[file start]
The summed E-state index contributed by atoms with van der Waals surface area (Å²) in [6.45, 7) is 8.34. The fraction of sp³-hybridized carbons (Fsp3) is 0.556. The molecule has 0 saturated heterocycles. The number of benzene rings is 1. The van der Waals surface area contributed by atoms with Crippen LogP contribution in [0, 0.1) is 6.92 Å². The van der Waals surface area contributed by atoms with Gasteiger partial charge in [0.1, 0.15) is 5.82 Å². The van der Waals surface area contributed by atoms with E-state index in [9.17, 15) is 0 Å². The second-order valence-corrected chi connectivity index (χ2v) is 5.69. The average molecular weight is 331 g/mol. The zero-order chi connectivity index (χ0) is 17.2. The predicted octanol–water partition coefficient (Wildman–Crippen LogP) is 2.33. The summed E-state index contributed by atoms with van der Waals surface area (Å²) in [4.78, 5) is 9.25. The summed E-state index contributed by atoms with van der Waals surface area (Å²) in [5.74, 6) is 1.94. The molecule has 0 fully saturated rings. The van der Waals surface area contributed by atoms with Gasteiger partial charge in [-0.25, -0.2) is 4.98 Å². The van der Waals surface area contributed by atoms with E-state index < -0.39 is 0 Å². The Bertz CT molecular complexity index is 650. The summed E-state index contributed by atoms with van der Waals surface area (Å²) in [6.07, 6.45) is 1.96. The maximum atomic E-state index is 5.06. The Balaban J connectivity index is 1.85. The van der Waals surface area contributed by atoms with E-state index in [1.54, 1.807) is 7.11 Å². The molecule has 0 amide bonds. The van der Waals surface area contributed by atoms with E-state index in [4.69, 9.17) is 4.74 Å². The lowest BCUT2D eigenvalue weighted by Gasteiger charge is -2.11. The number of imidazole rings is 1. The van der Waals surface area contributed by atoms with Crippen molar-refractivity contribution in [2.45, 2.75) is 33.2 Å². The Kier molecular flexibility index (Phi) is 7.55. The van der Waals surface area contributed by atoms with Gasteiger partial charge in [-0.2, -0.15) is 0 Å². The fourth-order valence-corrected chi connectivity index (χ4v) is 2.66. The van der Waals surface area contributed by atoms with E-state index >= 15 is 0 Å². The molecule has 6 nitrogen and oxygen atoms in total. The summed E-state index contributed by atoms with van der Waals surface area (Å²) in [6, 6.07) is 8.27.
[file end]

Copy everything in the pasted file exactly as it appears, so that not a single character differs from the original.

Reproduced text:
The summed E-state index contributed by atoms with van der Waals surface area (Å²) in [6.45, 7) is 8.34. The fraction of sp³-hybridized carbons (Fsp3) is 0.556. The molecule has 0 saturated heterocycles. The number of benzene rings is 1. The van der Waals surface area contributed by atoms with Crippen LogP contribution in [0, 0.1) is 6.92 Å². The van der Waals surface area contributed by atoms with Gasteiger partial charge in [0.1, 0.15) is 5.82 Å². The van der Waals surface area contributed by atoms with E-state index in [9.17, 15) is 0 Å². The second-order valence-corrected chi connectivity index (χ2v) is 5.69. The average molecular weight is 331 g/mol. The zero-order chi connectivity index (χ0) is 17.2. The predicted octanol–water partition coefficient (Wildman–Crippen LogP) is 2.33. The summed E-state index contributed by atoms with van der Waals surface area (Å²) in [4.78, 5) is 9.25. The summed E-state index contributed by atoms with van der Waals surface area (Å²) in [5.74, 6) is 1.94. The molecule has 0 fully saturated rings. The van der Waals surface area contributed by atoms with Gasteiger partial charge in [-0.25, -0.2) is 4.98 Å². The van der Waals surface area contributed by atoms with E-state index < -0.39 is 0 Å². The Bertz CT molecular complexity index is 650. The summed E-state index contributed by atoms with van der Waals surface area (Å²) in [6.07, 6.45) is 1.96. The maximum atomic E-state index is 5.06. The Balaban J connectivity index is 1.85. The van der Waals surface area contributed by atoms with E-state index in [1.54, 1.807) is 7.11 Å². The molecule has 0 amide bonds. The van der Waals surface area contributed by atoms with E-state index in [4.69, 9.17) is 4.74 Å². The lowest BCUT2D eigenvalue weighted by Gasteiger charge is -2.11. The number of imidazole rings is 1. The van der Waals surface area contributed by atoms with Crippen molar-refractivity contribution in [2.45, 2.75) is 33.2 Å². The Kier molecular flexibility index (Phi) is 7.55. The van der Waals surface area contributed by atoms with Gasteiger partial charge in [-0.2, -0.15) is 0 Å². The fourth-order valence-corrected chi connectivity index (χ4v) is 2.66. The van der Waals surface area contributed by atoms with E-state index >= 15 is 0 Å². The molecule has 6 nitrogen and oxygen atoms in total. The summed E-state index contributed by atoms with van der Waals surface area (Å²) in [6, 6.07) is 8.27.